1Oh that the
2Round whom the planets
3Diurnal, annual, trepidation;
all quick’ning orb keeps still his station,
5Whilst they about his throne dance each his
6According to the great Creator’s pleasure;
7Oh that His
influence, His heat, His light,
8Would clasp this globe, that these sad shades of night
9Might this our
involve no more;
10Nor me the loss of day, so oft deplore.
11Now half our time in horrid night is lost,
12The other half ’twixt hope and fear is tossed,
13Till pain and grief (oh cursed
14’Twixt soul and body) doth dissolve the union.
15Then Death, triumphant, doth perform his
16Grinding (in spite) our very bones to dust,
17Then shuts us in Oblivion’s
18Our infant cradle, now our age’s tomb,
19Till infinite power and love our dust shall raise
20To sing in joys His everlasting praise.
21But though the sun be center unto all
22And our earth’s motion makes him rise and fall
23Yet must his orb confine my thoughts also,
24Must they (ay me) must they no higher go?
25Since first I saw a glimpse of heavenly joy,
26Methinks this world is but a
27And all those glitt’ring
globes that shine like fire
28Are lights hung out to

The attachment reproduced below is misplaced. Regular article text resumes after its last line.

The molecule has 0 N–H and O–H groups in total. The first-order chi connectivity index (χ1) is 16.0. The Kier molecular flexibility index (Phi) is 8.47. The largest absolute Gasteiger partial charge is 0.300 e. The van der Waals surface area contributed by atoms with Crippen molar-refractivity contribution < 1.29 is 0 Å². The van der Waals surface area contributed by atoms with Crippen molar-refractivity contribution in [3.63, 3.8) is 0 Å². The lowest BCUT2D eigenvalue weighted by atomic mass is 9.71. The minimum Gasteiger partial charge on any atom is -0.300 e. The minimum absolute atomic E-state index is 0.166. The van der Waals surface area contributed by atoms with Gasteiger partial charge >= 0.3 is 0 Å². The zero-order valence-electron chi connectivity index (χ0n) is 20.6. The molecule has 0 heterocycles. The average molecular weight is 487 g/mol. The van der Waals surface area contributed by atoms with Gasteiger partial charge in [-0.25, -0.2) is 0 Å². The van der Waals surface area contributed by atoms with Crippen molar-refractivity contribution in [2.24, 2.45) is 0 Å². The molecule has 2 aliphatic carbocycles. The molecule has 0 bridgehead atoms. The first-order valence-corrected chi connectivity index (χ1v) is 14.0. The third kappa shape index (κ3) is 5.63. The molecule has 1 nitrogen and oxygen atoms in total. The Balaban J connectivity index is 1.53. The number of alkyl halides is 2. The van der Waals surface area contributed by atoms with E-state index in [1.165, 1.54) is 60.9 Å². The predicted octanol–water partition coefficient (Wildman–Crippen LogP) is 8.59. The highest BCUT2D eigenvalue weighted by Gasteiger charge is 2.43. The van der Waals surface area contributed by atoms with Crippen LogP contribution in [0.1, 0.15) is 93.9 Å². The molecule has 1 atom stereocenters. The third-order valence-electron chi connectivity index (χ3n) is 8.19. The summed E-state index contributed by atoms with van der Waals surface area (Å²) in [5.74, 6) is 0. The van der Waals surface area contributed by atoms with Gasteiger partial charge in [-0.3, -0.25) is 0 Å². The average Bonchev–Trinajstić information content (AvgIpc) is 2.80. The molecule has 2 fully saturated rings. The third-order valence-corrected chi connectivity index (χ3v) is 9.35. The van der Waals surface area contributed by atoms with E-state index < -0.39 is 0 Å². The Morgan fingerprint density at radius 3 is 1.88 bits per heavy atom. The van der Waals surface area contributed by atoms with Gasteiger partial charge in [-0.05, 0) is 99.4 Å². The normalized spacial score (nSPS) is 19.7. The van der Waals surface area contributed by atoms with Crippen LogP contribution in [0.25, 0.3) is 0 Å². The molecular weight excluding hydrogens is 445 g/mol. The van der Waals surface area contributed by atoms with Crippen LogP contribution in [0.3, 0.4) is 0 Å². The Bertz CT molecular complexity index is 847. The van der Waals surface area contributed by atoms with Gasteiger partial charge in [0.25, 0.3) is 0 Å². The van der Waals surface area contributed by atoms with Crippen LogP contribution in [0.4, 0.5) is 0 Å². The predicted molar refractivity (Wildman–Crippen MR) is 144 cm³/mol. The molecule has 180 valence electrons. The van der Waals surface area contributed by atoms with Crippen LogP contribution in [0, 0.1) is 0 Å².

light my thoughts up higher
29To Him that doth the universe
30Whose word creates, whose breath do all dissolve,
Even Him that total nature doth surround,
32The thought of whom doth my poor soul confound,
33Ay me! who can invisible light behold,
34Or can eternity His age be told?
35If I to contemplate His glory venture,
36Rottenness into my bones doth enter.
Halloo, my thoughts! To native earth descend;
38For thy ambition in the dust must end.
39Yet we may, by the beauty of the creature,
40Conceive the glory of the great Creator,
41He whose incomprehensible power
42Did make the tallest tree and smallest flower,
43Even lofty cedars that on mountains grow
44And humble daisies which in valleys blow.
45The elephant and whale,
He doth dissect,
46The despicablest reptile or insect.
Then will I here my few and evil days
48Make Him the sum and center of my praise.